11 months ago • 2 mins
Data out on Wednesday showed that Chinese families celebrated the Lunar New Year in high style.
What does this mean?
Relaxing Covid restrictions was never going to set China’s economy straight overnight, but there have been some promising signs that the country’s finding its feet again. Just look at the stats for China’s most important holiday, the Lunar New Year: the first four days of the break each notched up an average 24 million journeys by road, rail, air, and water, as Chinese folk packed up en masse and headed home to be with family. And box office takings were also hale and hearty, coming in even higher than pre-pandemic levels – a feat that hotel bookings managed to pull off too. In short, there’s been a mood shift after last year, when the economy grew at its second-slowest pace since the ‘70s, and that suggests China could come back swinging even faster than expected.
Why should I care?
The bigger picture: Feeling flush.
China’s holidaymakers weren’t all warming themselves by the family hearth, mind you: some sought more exotic locales, with experts estimating that outbound air travel quadrupled compared to last year, while overseas hotel stays doubled. That’s got analysts hoping that China’s waves of pent-up demand will turn the tide of the global economy and underpin a full-blown recovery. And the country has the ammunition to do it: data out earlier this week showed that Chinese households added a massive $2.6 trillion to the bank last year – the biggest pool of new savings in history.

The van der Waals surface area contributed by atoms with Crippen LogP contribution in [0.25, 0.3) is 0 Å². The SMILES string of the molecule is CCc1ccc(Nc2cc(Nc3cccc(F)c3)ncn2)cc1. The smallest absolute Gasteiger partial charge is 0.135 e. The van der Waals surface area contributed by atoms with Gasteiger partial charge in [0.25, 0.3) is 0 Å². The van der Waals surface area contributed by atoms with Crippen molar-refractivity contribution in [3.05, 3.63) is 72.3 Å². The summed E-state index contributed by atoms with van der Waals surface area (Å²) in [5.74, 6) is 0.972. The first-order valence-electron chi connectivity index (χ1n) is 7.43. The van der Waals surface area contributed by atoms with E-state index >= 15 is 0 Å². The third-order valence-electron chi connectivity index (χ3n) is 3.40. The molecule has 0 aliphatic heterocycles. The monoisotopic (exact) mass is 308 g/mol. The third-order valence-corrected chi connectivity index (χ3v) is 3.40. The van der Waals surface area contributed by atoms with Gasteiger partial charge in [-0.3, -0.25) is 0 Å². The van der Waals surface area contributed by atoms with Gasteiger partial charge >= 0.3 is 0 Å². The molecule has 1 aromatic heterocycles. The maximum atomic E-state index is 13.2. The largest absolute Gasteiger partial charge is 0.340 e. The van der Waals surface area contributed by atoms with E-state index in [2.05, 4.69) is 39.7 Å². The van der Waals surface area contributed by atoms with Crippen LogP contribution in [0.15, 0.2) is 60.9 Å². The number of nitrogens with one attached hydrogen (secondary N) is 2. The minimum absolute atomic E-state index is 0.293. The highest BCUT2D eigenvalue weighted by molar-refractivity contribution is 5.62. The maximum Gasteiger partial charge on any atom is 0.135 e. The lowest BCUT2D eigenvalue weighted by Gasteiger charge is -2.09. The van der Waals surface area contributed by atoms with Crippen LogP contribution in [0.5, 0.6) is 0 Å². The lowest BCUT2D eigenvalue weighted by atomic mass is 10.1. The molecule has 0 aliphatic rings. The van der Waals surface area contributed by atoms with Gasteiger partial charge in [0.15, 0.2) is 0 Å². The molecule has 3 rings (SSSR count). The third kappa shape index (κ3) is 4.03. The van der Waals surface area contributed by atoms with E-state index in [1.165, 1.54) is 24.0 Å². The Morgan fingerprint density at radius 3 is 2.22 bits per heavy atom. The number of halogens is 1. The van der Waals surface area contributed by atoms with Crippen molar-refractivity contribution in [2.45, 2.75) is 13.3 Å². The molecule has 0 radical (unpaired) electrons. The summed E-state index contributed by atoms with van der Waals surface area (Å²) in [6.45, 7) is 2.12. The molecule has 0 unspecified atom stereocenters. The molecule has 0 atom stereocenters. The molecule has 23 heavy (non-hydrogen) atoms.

For markets: Infectious optimism.
China’s good mood seems to be rubbing off on everyone else: things have been looking up for all kinds of assets since restrictions eased, from shares in mining companies to stock markets in popular tourist destinations. In fact, research from Bank of America showed that investors poured a record-breaking $12.7 billion into emerging-market debt and equity funds in a single week earlier this month.
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